Blood Circulation in the body
(Exercitatio anatomica de circulatione sanguinis)
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Blood Circulation in the body (Exercitatio anatomica de circulatione sanguinis), William Harvey, 1649 AD
William Harvey (1578-1657)
MD Padua & Cantab., FRCP, physician to James I and Charles I, and to St Bartholomew's Hospital, London; discoverer of the circulation of the blood
(Exercitatio anatomica de circulatione sanguinis, 1649 Cambridge Translated by R. Willis in: The works of William Harvey, 1847 London, Sydenham Society pp. 127-9, 189-90)
I was acquainted with another strong man, who having received an injury and affront from one more powerful than himself, and upon whom he could not have his revenge, was so overcome with hatred and spite and passion, which he yet communicated to no one, that at last he fell into a strange distemper, suffering from extreme oppression and pain of the heart and breast, and . . . in the course of a few years . . . became tabid and died. . . His friends thought him poisoned by some malesicent influence, or possessed with an evil spirit . . . In the dead body I found the heart and aorta so much gorged and distended with blood, that the cavities of the ventricles equalled those of a bullock's heart in size. Such is the force of the blood pent up, and such are the effects of its impulse .. . We also observe the signal influence of the affections of the mind when a timid person is bled and happens to faint: immediately the flow of blood is arrested, a deadly pallor overspreads the surface, the limbs stiffen, the ears sing, the eyes are dazzled or blinded, and, as it were, convulsed. But here I come upon a field where I might roam freely and give myself up to speculation. And, indeed, such a flood of light and truth breaks in upon me here; occasion offers of explaining so many problems, of resolving so many doubts, of discovering the causes of so many slighter and more serious diseases, and of suggesting remedies for their cure, that the subject seems almost to demand a separate treatise. And it will be my business in my 'Medical Observations', to lay before my reader matter upon all these topics which shall be worthy of the gravest consideration.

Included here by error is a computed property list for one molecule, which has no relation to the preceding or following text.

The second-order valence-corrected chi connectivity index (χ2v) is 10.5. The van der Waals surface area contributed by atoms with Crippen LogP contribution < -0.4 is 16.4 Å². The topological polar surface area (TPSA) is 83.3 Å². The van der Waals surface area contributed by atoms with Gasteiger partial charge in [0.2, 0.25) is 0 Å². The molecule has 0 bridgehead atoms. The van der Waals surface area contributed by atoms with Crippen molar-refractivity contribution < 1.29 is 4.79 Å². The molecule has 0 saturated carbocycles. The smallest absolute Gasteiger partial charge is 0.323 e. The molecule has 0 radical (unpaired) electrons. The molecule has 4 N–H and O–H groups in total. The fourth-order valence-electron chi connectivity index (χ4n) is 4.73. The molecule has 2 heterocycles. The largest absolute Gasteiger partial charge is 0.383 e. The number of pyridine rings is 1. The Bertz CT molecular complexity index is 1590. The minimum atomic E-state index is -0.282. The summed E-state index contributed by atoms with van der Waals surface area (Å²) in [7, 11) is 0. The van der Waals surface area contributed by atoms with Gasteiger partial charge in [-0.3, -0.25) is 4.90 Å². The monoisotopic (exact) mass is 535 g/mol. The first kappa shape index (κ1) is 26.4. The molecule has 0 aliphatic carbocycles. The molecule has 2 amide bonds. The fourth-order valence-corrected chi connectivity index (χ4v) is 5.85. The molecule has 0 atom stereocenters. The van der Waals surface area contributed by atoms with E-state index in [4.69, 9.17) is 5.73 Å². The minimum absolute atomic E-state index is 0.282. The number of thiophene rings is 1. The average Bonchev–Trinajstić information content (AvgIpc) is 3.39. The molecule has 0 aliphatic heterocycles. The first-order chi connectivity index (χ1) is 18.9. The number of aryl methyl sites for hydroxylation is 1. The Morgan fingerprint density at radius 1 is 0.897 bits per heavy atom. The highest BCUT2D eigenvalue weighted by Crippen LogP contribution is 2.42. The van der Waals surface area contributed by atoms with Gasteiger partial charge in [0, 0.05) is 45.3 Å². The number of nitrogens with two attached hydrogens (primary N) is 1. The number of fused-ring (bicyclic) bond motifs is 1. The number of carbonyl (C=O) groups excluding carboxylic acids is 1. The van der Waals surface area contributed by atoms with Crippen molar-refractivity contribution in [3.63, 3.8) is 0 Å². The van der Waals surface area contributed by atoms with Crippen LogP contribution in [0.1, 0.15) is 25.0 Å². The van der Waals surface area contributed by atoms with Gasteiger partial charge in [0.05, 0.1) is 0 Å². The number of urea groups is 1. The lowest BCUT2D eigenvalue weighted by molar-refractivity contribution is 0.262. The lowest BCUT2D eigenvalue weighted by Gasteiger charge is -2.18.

And what indeed is more deserving of attention than the fact that in almost every affection, appetite, hope or fear, our body suffers, the countenance changes, and the blood appears to course hither and thither. In anger the eyes are fiery and pupils contracted; in modesty the cheeks are suffused with blushes; in fear, and under a sense of infamy and of shame, the face is pale, but the ears burn as if for the evil they heard or were to hear; in lust how quickly is the member distended with blood and erected!
HYSTERIA AND PSEUDOCYESIS
(Exercitationes de generation animalium, 1651 London Ibid., pp. 542-3, 528-9)
It is of the same significance in these animals [birds, many insects, fishes] when they conceive eggs, as it is in young women when their uterus grows hot, their menses slow, and their bosoms swell — in a word, when they become marriageable; and who, if they continue too long unwedded, are seized with serious symptoms — hysterics, furor uterinus, &c. or fall into a cachectic state, and distemperatures of various kinds. All animals, indeed, grow savage when in heat, and unless they are suffered to enjoy one another, become changed in disposition. In like manner women occasionally become insane through ungratified desire, and to such a height does the malady reach in some, that they are believed to be poisoned, or moonstruck, or possessed by a devil. And this would certainly occur more frequently than it does, without the influence of good nurture, respect for character, and the modesty that is innate in the sex, which all tend to tranquillize the inordinate passions of the mind .. .